The project builds upon the results of the work of the “AI for Health Imaging” (AI4HI) Network which consists of 5 large EU-funded projects on big data and Artificial Intelligence in cancer imaging: Chaimeleon, EuCanImage, ProCancer-I, Incisive and Primage.

As a company, we seek to leverage the power of medical imaging to improve diagnosis of cancer and prediction of patient outcomes. We offer solutions that analyze these images in depth, performing ‘virtual’ and non-invasive biopsies, extracting critical information to diagnose diseases,” points out Angel Alberich-Bayarri, CEO of Quibim.By participating in the EUCAIM consortium, we seek to provide universal access to this information and make precision medicine available to different healthcare organizations” he concludes.

In addition, the project plans to implement at least 50 artificial intelligence (AI) algorithms, AI tools and clinical prediction models for researchers within the infrastructure by the end of the project. These AI tools can detect diseases before they become evident on radiological images, providing early detection and improving the chances of successful treatment. One example of these tools is Quibim’s QP Prostate® and QP Brain® solutions, which can detect prostate and brain diseases by comparing new images with similar images from a database of known diagnoses.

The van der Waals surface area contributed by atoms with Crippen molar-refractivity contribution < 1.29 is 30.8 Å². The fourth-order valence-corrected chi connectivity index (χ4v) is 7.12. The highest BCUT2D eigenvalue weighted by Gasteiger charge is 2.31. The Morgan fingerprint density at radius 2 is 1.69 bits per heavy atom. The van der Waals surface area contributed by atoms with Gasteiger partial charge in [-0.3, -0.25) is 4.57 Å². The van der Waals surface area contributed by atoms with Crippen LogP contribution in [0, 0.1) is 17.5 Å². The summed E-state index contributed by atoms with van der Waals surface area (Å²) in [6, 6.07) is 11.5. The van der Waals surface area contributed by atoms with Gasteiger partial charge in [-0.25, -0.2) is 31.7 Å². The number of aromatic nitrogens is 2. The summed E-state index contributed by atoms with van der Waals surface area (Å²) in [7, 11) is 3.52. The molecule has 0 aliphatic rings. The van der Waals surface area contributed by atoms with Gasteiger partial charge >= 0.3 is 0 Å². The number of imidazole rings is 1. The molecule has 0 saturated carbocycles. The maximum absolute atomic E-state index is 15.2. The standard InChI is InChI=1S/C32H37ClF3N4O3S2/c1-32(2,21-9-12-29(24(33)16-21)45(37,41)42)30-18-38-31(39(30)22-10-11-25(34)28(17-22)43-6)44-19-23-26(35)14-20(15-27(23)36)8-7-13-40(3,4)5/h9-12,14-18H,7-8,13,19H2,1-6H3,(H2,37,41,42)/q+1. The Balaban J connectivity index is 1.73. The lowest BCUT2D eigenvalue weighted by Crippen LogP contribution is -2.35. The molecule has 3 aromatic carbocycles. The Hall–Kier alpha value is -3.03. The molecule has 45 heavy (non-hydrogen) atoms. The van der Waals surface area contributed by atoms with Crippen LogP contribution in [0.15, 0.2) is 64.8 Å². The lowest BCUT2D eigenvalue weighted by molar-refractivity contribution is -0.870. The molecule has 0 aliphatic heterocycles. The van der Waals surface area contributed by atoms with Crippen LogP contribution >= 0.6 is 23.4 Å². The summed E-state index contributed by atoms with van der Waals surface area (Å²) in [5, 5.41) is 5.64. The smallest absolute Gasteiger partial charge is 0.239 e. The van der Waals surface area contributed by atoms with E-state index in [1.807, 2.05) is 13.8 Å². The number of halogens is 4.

Quibim, through its imaging biomarker panels, can analyze the mechanisms of diseases such as cancer, improve drug programs and monitor treatment efficacy. Using a whole-body analysis approach for each patient, Quibim is driving tissue-agnostic precision medicine, regardless of the type of cancer or where in the body it originated.

This work was co-funded by the European Union under Grant Agreement umber 1011100633. Views and opinions expressed are however those of the author(s) only and do not necessarily reflect those of the European Union. Neither the European Union nor the granting authority can be held responsible for them.

Co-Funded by the EU